The Odd-yssey: From Detroit to Santa Cruz

First year sociology PhD student Earl Hidayetoğlu shares the trials and tribulations he experienced moving from Michigan to Santa Cruz.

January 15, 2014

Earl before he moved to Santa Cruz.
Earl after he moved to Santa Cruz (When in Rome, right?).

So you just touched down at San Jose Mineta Airport, or maybe – like the geo-wizard (read: idiot) you are – you flew into San Francisco International. Either way, you pull your wallet out: it’s empty. You pull your phone out and check your inbox: it too is empty. Five minutes and as many airplane mini-napkins later your teardrop reservoir is empty. It’s day one of life as a graduate student and you’re already aboard the proverbial “struggle bus”.

You’ve moved from some medium-sized town with an Arcadian name like Slaughter Beach, Kill Devil Hills or Intercourse, Pennsylvania. Between sips from the two mini wine bottles you purloined from your flight neighbor, you cogitate the coming year and such questions as: “F**k, where am I going to live?” and “Whence henceforth shall cometh mine dope?” Consider the following lest you find yourself in a new state sans food, shelter or dope (kidding, Regents. Relax).

I came to UCSC from Michigan four months ago. Upon arrival I had only a handful of friends in the Bay Area - none within 30 minutes of “The Cruz” - and between 5-7 words of Spanish in my vocabulary – most gleaned from Taco Bell’s Value Menu. Literally half of my high school went to my undergraduate university so moving here was definitely a social challenge unlike any before. Fortunately, everyone I’ve met in and outside of my department (Sociology) is wonderful and “willing” to hangout or at least have a cup of coffee out of pity, sympathy or some other emotion on that end of the Emotional Spectrum. Graduate school is, ineluctably, isolating so make an effort to befriend your classmates etc. etc.

Moving to Santa Cruz from out-of-state (out-of-country for you foreigners) is, aesthetically, un-regrettable. But if you’re considering it you should also seriously consider moving at least a few weeks before the start of classes. Why? Because the DMV. The DMV is the part of Hell (levels 10-15) into which Dante and Virgil were too scared to venture. Incoming non-resident UCSC students will inevitably burn a few days at the DMV getting a license/registering a vehicle/losing faith in humanity/you get the idea. Moving here just before the start of school is a terrible idea as, in addition to reading, exploring, grocery shopping and finding a reliable dope connection (kidding…?), you’ll have Lucifer and his minions to deal with. Just move early.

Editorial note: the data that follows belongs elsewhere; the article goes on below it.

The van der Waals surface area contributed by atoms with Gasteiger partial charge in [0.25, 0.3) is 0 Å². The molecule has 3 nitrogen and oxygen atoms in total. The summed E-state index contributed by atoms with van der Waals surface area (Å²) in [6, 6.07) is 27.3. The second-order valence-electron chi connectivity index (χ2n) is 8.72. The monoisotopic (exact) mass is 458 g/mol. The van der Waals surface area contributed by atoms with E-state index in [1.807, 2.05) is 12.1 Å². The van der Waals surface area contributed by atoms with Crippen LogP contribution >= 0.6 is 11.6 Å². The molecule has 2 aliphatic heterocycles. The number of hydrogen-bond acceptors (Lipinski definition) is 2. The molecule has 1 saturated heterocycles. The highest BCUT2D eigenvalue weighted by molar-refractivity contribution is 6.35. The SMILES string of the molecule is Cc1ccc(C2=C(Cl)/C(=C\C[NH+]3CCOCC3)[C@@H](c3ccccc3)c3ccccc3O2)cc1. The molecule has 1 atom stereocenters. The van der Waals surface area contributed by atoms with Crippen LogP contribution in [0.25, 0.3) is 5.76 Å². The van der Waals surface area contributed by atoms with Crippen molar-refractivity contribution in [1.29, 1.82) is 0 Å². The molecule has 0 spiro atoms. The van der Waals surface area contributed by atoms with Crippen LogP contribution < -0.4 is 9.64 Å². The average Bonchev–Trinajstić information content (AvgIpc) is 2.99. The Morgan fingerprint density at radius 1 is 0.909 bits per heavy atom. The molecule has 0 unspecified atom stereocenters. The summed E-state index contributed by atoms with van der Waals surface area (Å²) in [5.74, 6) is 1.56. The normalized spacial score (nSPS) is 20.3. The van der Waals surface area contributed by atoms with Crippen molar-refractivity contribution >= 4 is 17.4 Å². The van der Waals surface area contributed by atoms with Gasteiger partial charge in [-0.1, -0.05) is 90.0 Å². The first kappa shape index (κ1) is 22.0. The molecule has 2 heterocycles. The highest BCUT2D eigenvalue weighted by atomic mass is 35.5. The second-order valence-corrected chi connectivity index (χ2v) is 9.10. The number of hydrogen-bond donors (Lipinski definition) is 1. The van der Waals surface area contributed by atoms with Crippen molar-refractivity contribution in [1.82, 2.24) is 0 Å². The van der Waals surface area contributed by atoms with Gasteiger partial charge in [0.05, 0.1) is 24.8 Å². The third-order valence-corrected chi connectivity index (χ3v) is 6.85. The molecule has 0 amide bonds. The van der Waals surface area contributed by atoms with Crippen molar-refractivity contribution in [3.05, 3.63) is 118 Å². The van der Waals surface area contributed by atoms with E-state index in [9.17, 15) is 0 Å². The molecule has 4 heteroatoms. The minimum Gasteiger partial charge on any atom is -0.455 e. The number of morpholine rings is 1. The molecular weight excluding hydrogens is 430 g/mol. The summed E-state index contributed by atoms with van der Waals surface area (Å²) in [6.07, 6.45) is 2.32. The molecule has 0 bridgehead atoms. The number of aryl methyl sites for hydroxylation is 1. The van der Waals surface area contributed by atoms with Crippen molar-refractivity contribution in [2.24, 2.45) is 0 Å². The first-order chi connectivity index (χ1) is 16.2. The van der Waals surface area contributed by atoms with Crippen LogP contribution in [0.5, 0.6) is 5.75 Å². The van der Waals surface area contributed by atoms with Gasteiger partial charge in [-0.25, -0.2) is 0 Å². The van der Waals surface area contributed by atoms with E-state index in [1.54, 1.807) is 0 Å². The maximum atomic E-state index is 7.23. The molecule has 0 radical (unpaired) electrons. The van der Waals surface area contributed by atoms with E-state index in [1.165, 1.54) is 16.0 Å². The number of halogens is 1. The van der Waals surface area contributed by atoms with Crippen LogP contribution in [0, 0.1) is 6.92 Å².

But before your dance with the devil, you’ll need a place to call home. I had a strange but worthwhile experience finding off-campus housing long-distance. The process entailed a handful of awkward Skype interviews and calls to shady craigslist dudes with names like Miloš and Jud, but I eventually secured a place for half the cost of university housing. I found a wonderful resource in the UCSC housing portal and I suggest any Slug – new or otherwise – complement their craigslist’ing with it. If you’re new to California’s central coast like I am, know you’re competing for housing literally with dozens of gorgeous sun kissed surfer types and if you’re lucky enough to land an interview and it’s on Skype – like many are - you should insist your computer’s camera is “broken” or that it’s “asleep”; it is nowise functional and you’re super sorry about that.

In conclusion (and seriousness), I give Santa Cruz the city an emphatic endorsement. It is a privilege to have access to an ocean, mountains and a fantastic university replete with so many outlets for all kinds of expression. My transition to this new state – DMV excepted – has been nothing but exciting. The best advice I with slightly-more-than-a quarter’s-worth of graduate student experience can convey to you is to anticipate the Himalayan haystacks of reading and work you will face and to make sure you include fun things on your planner whenever possible; stay busy. There’s a fantastic student radio station here: get involved. There are clubs and groups of all assort: go knit/stack cups/shoot “hoops”/whatever the cool kids do these days. Alas, I’ve run out of funny things to say and can only write in an avuncular way for so long. Thanks for reading.